Viewpoint: Controversial ruling could force GPs to 'practise as lawyers rather than clinicians'

Dr John Hughes explains why a recent legal case that saw a woman sue her GP for the advice her mother was given 20 years ago has raised so much concern among doctors.

A gavel and justice scales on a desk
(Photo: Witthaya Prasongsin/Getty Images)

The recent judgment in the Toombes vs Mitchell case has raised considerable concern among GPs and doctors in general. Many shocked and distressed comments have been posted on the GP Survival and On-Call Room Facebook page and the Doctors’ Association UK (DAUK) Wall of Support in collaboration with NHS Million for Dr Philip Mitchell. We also saw the appearance of a supportive #IAmPhilipMitchell hashtag on Twitter.

20-year-old Evie Toombes, who was born with a rare neural tube defect - lipomyelomeningocele - won her legal case against GP Dr Philip Mitchell earlier this month. The case argued that if Ms Toombes’ mother had been given advice to take folic acid, she would have postponed getting pregnant and her daughter would not have been born.

The judge in the case ruled that Dr Mitchell was liable for damages.

Many doctors are concerned that the judge chose to prioritise the unevidenced and evolving statements of the mother over the brief contemporaneous records of the GP and his honest admission that he does not have any other specific recall of the advice given 20 years ago.

Why are doctors concerned?

Also of concern is the evolution of the litigation from an initial claim that folic acid supplementation if fully advised would have prevented the condition, to a subsequent claim that adequate advice would have caused the mother to defer pregnancy for several months resulting in a genetically different individual. This was made after it emerged that lipomeningomyocele is not related to folate deficiency.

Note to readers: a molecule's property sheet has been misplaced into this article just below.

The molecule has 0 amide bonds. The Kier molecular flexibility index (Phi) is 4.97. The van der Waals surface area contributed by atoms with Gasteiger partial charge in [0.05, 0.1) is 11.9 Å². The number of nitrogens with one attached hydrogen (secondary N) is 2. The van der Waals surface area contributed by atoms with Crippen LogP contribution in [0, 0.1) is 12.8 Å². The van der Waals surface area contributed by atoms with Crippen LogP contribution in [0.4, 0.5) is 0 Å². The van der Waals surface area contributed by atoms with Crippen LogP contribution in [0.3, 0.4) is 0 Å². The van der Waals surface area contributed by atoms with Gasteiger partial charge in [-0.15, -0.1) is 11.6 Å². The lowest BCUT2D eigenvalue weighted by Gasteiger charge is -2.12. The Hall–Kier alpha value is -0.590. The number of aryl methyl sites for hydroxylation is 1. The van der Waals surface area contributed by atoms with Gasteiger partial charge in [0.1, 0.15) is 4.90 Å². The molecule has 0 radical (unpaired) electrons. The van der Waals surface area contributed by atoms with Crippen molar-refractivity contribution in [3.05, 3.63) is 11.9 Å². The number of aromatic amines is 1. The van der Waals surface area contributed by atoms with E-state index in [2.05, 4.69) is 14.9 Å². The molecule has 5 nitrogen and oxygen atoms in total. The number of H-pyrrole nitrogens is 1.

The judge’s decision to accept the mother’s recall of events as fully accurate is particularly odd since the majority of research literature suggests patient recall of information given in consultation is at best 40%, even in the short term.

Some have said that this case appears to show that the doctor was assumed to be in the wrong and must prove otherwise, others have referred to a sword hanging over the profession that they could be judged on decisions and records made 20 years ago by the standards of today.

There is a general consensus that it could have been almost any GP colleague in the dock, and that almost all would have had similar deficiencies in recall and record keeping.

An interesting reaction from a doctor with disability, echoed by many in the disabled community, is that the ruling represents a sinister ableist devaluation of people with disability – that disability is a demonstrable harm for which recompense must be paid.

Implications of the ruling

The implications of the ruling for GP practice are significant, mainly based on the likelihood that a much more defensive type of medicine will result, with doctors practising more as lawyers than clinicians.

Detailed and extensive consultation records and documentation of safety-netting for every possible adverse outcome will take considerably longer than the current 10-minute appointment slot, and is likely to have a significant adverse affect on access and appointment availability, to the detriment of patient care.

Some have suggested that all consultations should be fully recorded, but this raises many issues including time constraints and data protection rules, and may actually be detrimental to the doctor/patient relationship and block reveal of patient ‘hidden agenda’.

Rather than verbally discuss potential risks and side-effects and risk missing some vital point, some have suggested simply handing out patient leaflets could avoid such problems. But this again would detract from the relationship with the patient and potentially discriminate against those lacking literacy skills.

The legal profession is surprised at the strength of reaction from doctors, viewing this as a highly specific case relevant only to pre-conception counselling (which they feel GPs only do rarely) and consequent disability, and insist there are no wider implications.

However almost all doctors who have commented on this, view it as a milestone likely to be quoted in multiple other scenarios and test cases – perhaps even resulting in a whole new stream of litigation from patients claiming they would have made significant lifestyle changes if fully advised of rare but serious implications of their habits.

The most concerning outcome, at a time of recruitment and retention crisis, is that very many of those doctors commenting on our Facebook page and DAUK’s Wall of Support have said that this ruling has made them seriously consider leaving GP practice, or choosing an alternative career path if juniors, further increasing the stresses on a profession with inadequate workforce.

  • Dr John G Hughes is chair of GP Survival

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